David Choe wrote of Barron in his book, Slow Jams (1999): “Nobody draws better than Barron. Not you, not your little sister, your architect dad, not your rebellious ex-boyfriend who draws with his own blood, not the most talented kid at your art school. Not your favorite artist in the whole world; I've seen the work with my own eyes. Nobody draws better than The Barron.”

Watch Life After Black - The Visual Journals of Barron Storey by magpiejst:


(Barcelona, Spain)

Aryz prefers to paint simply for the sake of painting. He enjoys using classic street art tools such as brushes, spray paint, rollers, and more. He paints in abandoned factories because people avoid bothering him there. These factories often offer a perfect location due to their huge walls and varied surfaces. Aryz attributes his skill as a painter to aerosols because that was the method that he used primarily to practice.

Aryz creates large character murals. This quickly earns him a spot with some of the best muralists. He states that placing a shape on a wall is a simple excuse to put colors in one place or another. 

His street art often includes gigantic creatures, arranged through strange, emotional mixtures expressing both rawness and tenderness. His art may also represent a paint palette of vibrant, cool colors which create fantastic atmospheres resembling those of science fiction. 

Watch a video by CityLeaks:


(1979, Brisbane, Australia)

Lister is a painter and Installation artist whoes work presents us with a grimy fusion of high and lowbrow culture with influences from a number of areas and genres, including street art, expressionism, pop art, and contemporary youth culture, often drawing from television and the "misguided role models" that result. Revelling in the "spirituality", and the "heritage" of Western popular culture he takes this joint legacy and remoulds it into something equally alluring and grotesque, a perfect representation of the society he seeks to depict.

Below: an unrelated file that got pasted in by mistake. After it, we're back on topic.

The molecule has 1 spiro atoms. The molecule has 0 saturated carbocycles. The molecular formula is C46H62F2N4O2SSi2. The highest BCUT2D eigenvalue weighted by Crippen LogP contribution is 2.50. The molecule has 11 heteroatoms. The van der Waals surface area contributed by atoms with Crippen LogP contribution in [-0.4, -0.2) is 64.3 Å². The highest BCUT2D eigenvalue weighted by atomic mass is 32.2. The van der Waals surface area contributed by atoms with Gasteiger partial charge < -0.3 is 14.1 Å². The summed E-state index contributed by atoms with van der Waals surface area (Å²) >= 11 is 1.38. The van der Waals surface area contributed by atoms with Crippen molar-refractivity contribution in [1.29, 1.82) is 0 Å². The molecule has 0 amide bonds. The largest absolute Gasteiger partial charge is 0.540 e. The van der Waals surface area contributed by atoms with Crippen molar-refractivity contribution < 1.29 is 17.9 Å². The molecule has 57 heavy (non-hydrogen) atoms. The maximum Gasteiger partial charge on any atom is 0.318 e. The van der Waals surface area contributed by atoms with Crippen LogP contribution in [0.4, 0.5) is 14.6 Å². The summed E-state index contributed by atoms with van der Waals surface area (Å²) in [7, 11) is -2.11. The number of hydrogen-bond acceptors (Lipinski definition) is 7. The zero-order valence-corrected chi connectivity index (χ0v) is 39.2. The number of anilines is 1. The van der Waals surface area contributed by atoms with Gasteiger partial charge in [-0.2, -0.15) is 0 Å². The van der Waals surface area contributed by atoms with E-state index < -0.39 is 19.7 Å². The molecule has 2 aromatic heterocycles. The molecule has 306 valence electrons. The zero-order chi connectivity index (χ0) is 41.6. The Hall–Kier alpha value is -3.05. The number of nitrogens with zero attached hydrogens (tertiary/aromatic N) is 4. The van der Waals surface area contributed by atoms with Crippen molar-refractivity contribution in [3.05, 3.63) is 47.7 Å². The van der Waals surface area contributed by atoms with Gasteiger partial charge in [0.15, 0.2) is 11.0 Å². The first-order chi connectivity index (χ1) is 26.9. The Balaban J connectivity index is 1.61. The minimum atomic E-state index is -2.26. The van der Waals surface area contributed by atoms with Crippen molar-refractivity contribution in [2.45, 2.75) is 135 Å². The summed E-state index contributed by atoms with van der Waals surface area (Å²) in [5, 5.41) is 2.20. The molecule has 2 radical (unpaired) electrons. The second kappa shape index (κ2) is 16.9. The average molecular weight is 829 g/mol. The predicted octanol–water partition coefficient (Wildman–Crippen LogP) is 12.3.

Taking influence from the dirtier and rough techniques of "Bad" Painting and merging it with the spirit and practices of graffiti art Lister has embraced an explosive, scratchy, scrawling form of figurative art using a variety of mediums from painting, drawing and installation to film and music.

Lister uses comic book imagery for his own means, redirecting popular culture for personal expression. Heroes and villains are taken out of the panel and placed in a new space, devoid of the usual storyline, dialogue and scenery. His paintings are not controlled by cartoon contexts. Rather, the figures in these portraits are reinvented through the artist’s hand. His mixed media technique, involving layers of ink, spray and brushwork, allow his paintings to simultaneously have soft ethereality and a garish, raw energy.

Watch his interview by We Love Street-Art:


(1971, Los Angeles, US)

Printmaker and video artist Albert Reyes is a soft-spoken guy who loves art. He loves art for art’s sake. His goals are simple: make a living as an artist and use his talent to make a positive impact on people’s lives. This pious, Los Angeles-based artist sounds as pure as the medium he used to launch his career. The very medium Reyes has established himself in is liquid. Whether beer, water, or saliva, Reyes can make a sidewalk portrait that lasts only as long the heat allows. 

With pencil sketches, paintings, and his creepy maze Albert depicts people, known and unknown, and their relationships. He believes art is for all and creates artworks on the pavements of California, spitting out mouthfuls of water to form the lines of these ephemeral, public drawings.